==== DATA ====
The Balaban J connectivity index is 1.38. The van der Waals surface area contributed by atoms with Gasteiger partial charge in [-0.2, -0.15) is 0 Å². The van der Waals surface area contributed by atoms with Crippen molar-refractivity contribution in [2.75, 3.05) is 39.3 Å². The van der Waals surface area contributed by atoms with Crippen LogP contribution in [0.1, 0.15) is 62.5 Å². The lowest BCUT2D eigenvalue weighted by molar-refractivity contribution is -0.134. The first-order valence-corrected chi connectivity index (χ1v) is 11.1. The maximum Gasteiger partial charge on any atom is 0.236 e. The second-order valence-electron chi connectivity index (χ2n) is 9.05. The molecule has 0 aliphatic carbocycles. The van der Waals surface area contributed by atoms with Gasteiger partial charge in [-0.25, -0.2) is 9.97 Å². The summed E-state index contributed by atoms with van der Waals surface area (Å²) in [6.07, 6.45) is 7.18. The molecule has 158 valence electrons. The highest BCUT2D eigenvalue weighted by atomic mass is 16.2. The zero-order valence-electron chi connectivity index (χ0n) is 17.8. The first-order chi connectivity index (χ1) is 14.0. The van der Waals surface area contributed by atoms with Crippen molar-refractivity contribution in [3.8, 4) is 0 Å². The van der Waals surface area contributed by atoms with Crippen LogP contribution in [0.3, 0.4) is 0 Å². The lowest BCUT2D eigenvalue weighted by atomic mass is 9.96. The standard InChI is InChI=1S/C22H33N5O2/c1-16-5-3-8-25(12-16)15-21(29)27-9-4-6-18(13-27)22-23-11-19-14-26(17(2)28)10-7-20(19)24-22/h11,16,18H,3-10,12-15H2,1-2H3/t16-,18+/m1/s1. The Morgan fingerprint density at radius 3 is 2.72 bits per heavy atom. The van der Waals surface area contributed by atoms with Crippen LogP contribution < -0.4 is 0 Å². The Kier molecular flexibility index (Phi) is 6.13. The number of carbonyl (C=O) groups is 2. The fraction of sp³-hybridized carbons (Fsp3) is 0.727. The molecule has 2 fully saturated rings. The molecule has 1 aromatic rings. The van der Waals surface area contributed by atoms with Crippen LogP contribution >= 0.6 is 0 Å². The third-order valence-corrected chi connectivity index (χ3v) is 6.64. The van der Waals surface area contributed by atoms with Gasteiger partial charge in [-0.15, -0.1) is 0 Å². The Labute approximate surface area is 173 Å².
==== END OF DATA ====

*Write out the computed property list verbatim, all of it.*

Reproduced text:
The Balaban J connectivity index is 1.38. The van der Waals surface area contributed by atoms with Gasteiger partial charge in [-0.2, -0.15) is 0 Å². The van der Waals surface area contributed by atoms with Crippen molar-refractivity contribution in [2.75, 3.05) is 39.3 Å². The van der Waals surface area contributed by atoms with Crippen LogP contribution in [0.1, 0.15) is 62.5 Å². The lowest BCUT2D eigenvalue weighted by molar-refractivity contribution is -0.134. The first-order valence-corrected chi connectivity index (χ1v) is 11.1. The maximum Gasteiger partial charge on any atom is 0.236 e. The second-order valence-electron chi connectivity index (χ2n) is 9.05. The molecule has 0 aliphatic carbocycles. The van der Waals surface area contributed by atoms with Gasteiger partial charge in [-0.25, -0.2) is 9.97 Å². The summed E-state index contributed by atoms with van der Waals surface area (Å²) in [6.07, 6.45) is 7.18. The molecule has 158 valence electrons. The highest BCUT2D eigenvalue weighted by atomic mass is 16.2. The zero-order valence-electron chi connectivity index (χ0n) is 17.8. The first-order chi connectivity index (χ1) is 14.0. The van der Waals surface area contributed by atoms with Crippen molar-refractivity contribution in [3.8, 4) is 0 Å². The van der Waals surface area contributed by atoms with Crippen LogP contribution in [0.3, 0.4) is 0 Å². The lowest BCUT2D eigenvalue weighted by atomic mass is 9.96. The standard InChI is InChI=1S/C22H33N5O2/c1-16-5-3-8-25(12-16)15-21(29)27-9-4-6-18(13-27)22-23-11-19-14-26(17(2)28)10-7-20(19)24-22/h11,16,18H,3-10,12-15H2,1-2H3/t16-,18+/m1/s1. The Morgan fingerprint density at radius 3 is 2.72 bits per heavy atom. The van der Waals surface area contributed by atoms with Crippen LogP contribution < -0.4 is 0 Å². The Kier molecular flexibility index (Phi) is 6.13. The number of carbonyl (C=O) groups is 2. The fraction of sp³-hybridized carbons (Fsp3) is 0.727. The molecule has 2 fully saturated rings. The molecule has 1 aromatic rings. The van der Waals surface area contributed by atoms with Crippen LogP contribution >= 0.6 is 0 Å². The third-order valence-corrected chi connectivity index (χ3v) is 6.64. The van der Waals surface area contributed by atoms with Gasteiger partial charge in [-0.15, -0.1) is 0 Å². The Labute approximate surface area is 173 Å².